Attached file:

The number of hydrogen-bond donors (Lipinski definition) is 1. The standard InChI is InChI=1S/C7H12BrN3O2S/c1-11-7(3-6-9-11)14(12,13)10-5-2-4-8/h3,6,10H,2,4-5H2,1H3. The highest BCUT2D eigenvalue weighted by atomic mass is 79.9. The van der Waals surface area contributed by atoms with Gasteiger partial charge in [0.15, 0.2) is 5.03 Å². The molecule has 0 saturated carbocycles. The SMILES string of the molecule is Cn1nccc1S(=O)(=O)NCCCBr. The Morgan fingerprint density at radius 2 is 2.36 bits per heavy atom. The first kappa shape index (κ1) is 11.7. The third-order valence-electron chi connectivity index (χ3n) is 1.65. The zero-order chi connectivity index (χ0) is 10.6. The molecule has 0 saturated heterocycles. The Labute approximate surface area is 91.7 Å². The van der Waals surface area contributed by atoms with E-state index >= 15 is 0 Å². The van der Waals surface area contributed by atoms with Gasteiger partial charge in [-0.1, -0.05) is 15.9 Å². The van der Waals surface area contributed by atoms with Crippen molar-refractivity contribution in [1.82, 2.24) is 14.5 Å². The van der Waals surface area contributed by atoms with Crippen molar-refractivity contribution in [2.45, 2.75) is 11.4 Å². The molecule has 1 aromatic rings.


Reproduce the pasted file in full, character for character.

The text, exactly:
The number of hydrogen-bond donors (Lipinski definition) is 1. The standard InChI is InChI=1S/C7H12BrN3O2S/c1-11-7(3-6-9-11)14(12,13)10-5-2-4-8/h3,6,10H,2,4-5H2,1H3. The highest BCUT2D eigenvalue weighted by atomic mass is 79.9. The van der Waals surface area contributed by atoms with Gasteiger partial charge in [0.15, 0.2) is 5.03 Å². The molecule has 0 saturated carbocycles. The SMILES string of the molecule is Cn1nccc1S(=O)(=O)NCCCBr. The Morgan fingerprint density at radius 2 is 2.36 bits per heavy atom. The first kappa shape index (κ1) is 11.7. The third-order valence-electron chi connectivity index (χ3n) is 1.65. The zero-order chi connectivity index (χ0) is 10.6. The molecule has 0 saturated heterocycles. The Labute approximate surface area is 91.7 Å². The van der Waals surface area contributed by atoms with E-state index >= 15 is 0 Å². The van der Waals surface area contributed by atoms with Gasteiger partial charge in [-0.1, -0.05) is 15.9 Å². The van der Waals surface area contributed by atoms with Crippen molar-refractivity contribution in [1.82, 2.24) is 14.5 Å². The van der Waals surface area contributed by atoms with Crippen molar-refractivity contribution in [2.45, 2.75) is 11.4 Å². The molecule has 1 aromatic rings.